Those who can, make the pilgrimage to the top of Majuba. In air thinner than my coast-bound lungs are used to, I huff up the steep path. At the summit, a group of eight Pretoria University students sit with a large, fluttering flag. They discuss the 123-year old battle—attack tactics, weapons used, numbers killed — as if each has lived it.
“This flag,” Ebert Myburgh, 21, explains, “is one we created by combining the old Boer Republics of Transvaal and Orange Free State flags. “There are too many flags. What’s needed is one under which all Boers can unite. We hope this will be the one.”
These ordinary university students — joking, holding hands, trying to outsmart each other — then circle the summit like pilgrims. I talk with a young man named Andries van der Berg, walking barefoot over the stones and grass. He is studying theater and TV production and wants to use his skills to help further the Boer culture. Already he’s produced two CD’s of Volk songs. “It’s in my blood,” he says. “My great-grandfather was former Prime Minister Hendrik Verwoerd”
They plant their flag on top of a beacon, link arms in a circle, and sing about their history and people and dreams. A young woman sings a solo, her voice clear and strong and haunting. I walk away, an outsider, witnessing something too private.
Later that afternoon, under an eucalyptus tree alight with the setting sun, five young men tend to their horses. One measures grain into feedbags; another rubs ointment on cracked hooves; the third fixes a broken bridle. Chores done, they sit amongst their feeding horses and talk.
They are part of a commando of forty-five who rode in from Pretoria, a two-day hard trek. Most make their living off the land, tend cattle, grow corn. Pride in their toughness, their horsemanship, their culture, clings to their skin like two days of sweat and grime.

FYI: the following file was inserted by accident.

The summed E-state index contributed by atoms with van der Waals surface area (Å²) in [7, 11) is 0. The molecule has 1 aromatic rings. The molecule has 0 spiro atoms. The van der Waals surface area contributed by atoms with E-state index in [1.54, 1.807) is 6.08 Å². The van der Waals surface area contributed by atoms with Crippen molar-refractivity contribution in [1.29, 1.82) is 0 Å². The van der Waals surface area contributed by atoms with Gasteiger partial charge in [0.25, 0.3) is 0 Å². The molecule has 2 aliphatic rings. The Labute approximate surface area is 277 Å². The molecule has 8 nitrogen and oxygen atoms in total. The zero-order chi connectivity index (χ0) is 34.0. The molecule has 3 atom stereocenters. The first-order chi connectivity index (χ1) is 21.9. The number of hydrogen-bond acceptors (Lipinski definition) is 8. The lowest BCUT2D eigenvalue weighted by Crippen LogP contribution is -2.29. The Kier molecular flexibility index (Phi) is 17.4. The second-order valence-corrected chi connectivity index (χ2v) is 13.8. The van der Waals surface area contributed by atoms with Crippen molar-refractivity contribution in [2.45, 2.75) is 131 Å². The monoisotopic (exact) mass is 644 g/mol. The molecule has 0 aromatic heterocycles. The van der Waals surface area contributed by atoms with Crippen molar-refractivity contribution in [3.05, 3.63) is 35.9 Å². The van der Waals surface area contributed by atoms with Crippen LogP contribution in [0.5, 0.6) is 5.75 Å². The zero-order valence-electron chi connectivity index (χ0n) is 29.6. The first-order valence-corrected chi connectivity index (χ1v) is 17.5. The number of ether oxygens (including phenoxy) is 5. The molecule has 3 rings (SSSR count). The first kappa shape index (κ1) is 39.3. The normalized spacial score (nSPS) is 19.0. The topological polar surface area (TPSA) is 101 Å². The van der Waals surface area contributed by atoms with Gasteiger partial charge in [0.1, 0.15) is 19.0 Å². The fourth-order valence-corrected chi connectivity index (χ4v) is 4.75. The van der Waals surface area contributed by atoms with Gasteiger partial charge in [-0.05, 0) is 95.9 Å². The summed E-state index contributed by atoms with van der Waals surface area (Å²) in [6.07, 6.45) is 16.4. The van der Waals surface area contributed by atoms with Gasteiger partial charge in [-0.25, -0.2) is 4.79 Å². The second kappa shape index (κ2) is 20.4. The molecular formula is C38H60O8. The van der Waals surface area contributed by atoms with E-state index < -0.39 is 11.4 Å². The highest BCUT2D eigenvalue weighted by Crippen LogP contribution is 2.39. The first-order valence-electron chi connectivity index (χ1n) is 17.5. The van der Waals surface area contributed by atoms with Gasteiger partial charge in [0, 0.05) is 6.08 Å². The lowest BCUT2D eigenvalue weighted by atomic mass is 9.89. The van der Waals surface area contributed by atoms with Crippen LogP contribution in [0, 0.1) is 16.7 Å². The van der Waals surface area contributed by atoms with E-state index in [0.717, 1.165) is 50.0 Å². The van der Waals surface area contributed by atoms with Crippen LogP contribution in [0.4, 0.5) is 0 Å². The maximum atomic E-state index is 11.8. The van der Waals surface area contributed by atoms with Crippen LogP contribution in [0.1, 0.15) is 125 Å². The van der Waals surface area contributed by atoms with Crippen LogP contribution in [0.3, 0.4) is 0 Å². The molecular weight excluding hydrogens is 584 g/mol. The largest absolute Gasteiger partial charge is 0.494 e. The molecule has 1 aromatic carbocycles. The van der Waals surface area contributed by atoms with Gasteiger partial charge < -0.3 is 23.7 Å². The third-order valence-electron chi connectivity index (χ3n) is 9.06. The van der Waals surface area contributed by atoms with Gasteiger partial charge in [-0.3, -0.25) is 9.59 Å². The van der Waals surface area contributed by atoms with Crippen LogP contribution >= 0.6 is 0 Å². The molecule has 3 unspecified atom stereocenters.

They are shy and awkward around me. Pieter Grobler does most of the talking; he’s a little older, with a full beard and a body like a bear.
I accidentally refer to them as Afrikaners. “We’re Boer,” he corrects, “not Afrikaners.”
I ask Pieter what will be the plight of the Boer in South Africa. He pauses momentarily, “Exactly what happened to the farmers in Zimbabwe. The government will squander the countries wealth, which the Boer created. As they run out of money, they will confiscate our farms to give to their cronies; already this is happening. But we will unite and resist. For me to let them take our land is to stab my ancestors in the back. I will fight and make my forefathers proud. The Boer will survive.”
I ask him if he thinks black South Africans have a right to this land.
“Of course they do. All I want is for them not to mess with me, and I won’t mess with them. They must leave us alone; let us practice our own culture. But the Boer and the blacks are like oil and water: we just can’t mix.”
The day before, in Pretoria, I attended a meeting of the Boer think tank Studiegroep vir Eietydse Geskiedenis (Study Group for Current History). Once a month at an upscale restaurant downtown, this group of mostly elderly men, meet in a private room adorned with scantly clad Greek and Roman goddesses. They sat at white-linened tables, sipped wine, and listened to guest speaker Christo Burger talk about the threat of Islam, the biased media, the Antichrist, and God’s special plan for the Boer nation. His business card describes him as President of the CIA (Christian Intelligence Agency), “Spreading Absolute Truth.”
They asked ponderous questions, heard only what confirms their worldview. Like old lions they sat, growling into their wine glasses, their teeth worn down to stubs, hair gray and falling out. If evoked, their roar will still freeze blood, but most have lost the will to fight. They are disappointed and bitter and dazed. “Adapt or die” the old saying goes. In 1994, when the black South Africans gained power, these men were too old to adapt, too young to die. Now they are old; soon they will die, and be remembered for the mistakes of their past.
It is the young Boers who will lead the Volk forward. The ones who carry new flags up mountains, who live their history, learn the songs and sing them spontaneously on former battlefields. They are too young to be burdened by the guilt of apartheid. They embrace riding in commandoes and the Internet. They live the old traditions and adapt new ones. They can imagine a Boer future and are willing to fight for it.